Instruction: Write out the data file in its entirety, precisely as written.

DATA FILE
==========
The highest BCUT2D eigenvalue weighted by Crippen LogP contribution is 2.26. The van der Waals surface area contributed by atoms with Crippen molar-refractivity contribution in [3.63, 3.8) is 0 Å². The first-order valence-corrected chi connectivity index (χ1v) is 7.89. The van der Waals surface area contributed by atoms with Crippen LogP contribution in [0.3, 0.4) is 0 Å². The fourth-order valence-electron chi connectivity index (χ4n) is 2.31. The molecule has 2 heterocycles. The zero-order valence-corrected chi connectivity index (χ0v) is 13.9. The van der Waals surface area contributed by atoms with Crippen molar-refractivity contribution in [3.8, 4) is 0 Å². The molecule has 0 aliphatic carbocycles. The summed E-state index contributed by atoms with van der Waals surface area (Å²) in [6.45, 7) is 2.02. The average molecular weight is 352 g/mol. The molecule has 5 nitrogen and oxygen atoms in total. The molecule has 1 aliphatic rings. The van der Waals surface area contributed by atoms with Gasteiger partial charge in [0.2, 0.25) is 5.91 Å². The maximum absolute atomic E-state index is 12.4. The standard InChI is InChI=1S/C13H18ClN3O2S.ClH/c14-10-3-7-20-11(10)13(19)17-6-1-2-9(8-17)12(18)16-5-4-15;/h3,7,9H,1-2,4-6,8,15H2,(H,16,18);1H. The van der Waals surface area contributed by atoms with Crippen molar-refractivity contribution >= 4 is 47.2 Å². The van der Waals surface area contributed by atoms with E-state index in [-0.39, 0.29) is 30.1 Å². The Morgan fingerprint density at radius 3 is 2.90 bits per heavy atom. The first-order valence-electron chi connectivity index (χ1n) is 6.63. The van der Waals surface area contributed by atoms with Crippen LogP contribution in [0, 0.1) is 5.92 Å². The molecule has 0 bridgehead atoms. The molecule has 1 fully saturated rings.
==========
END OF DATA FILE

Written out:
The highest BCUT2D eigenvalue weighted by Crippen LogP contribution is 2.26. The van der Waals surface area contributed by atoms with Crippen molar-refractivity contribution in [3.63, 3.8) is 0 Å². The first-order valence-corrected chi connectivity index (χ1v) is 7.89. The van der Waals surface area contributed by atoms with Crippen LogP contribution in [0.3, 0.4) is 0 Å². The fourth-order valence-electron chi connectivity index (χ4n) is 2.31. The molecule has 2 heterocycles. The zero-order valence-corrected chi connectivity index (χ0v) is 13.9. The van der Waals surface area contributed by atoms with Crippen molar-refractivity contribution in [3.8, 4) is 0 Å². The molecule has 0 aliphatic carbocycles. The summed E-state index contributed by atoms with van der Waals surface area (Å²) in [6.45, 7) is 2.02. The average molecular weight is 352 g/mol. The molecule has 5 nitrogen and oxygen atoms in total. The molecule has 1 aliphatic rings. The van der Waals surface area contributed by atoms with Gasteiger partial charge in [0.2, 0.25) is 5.91 Å². The maximum absolute atomic E-state index is 12.4. The standard InChI is InChI=1S/C13H18ClN3O2S.ClH/c14-10-3-7-20-11(10)13(19)17-6-1-2-9(8-17)12(18)16-5-4-15;/h3,7,9H,1-2,4-6,8,15H2,(H,16,18);1H. The van der Waals surface area contributed by atoms with Crippen molar-refractivity contribution >= 4 is 47.2 Å². The van der Waals surface area contributed by atoms with E-state index in [-0.39, 0.29) is 30.1 Å². The Morgan fingerprint density at radius 3 is 2.90 bits per heavy atom. The first-order valence-electron chi connectivity index (χ1n) is 6.63. The van der Waals surface area contributed by atoms with Crippen LogP contribution in [0, 0.1) is 5.92 Å². The molecule has 0 bridgehead atoms. The molecule has 1 fully saturated rings.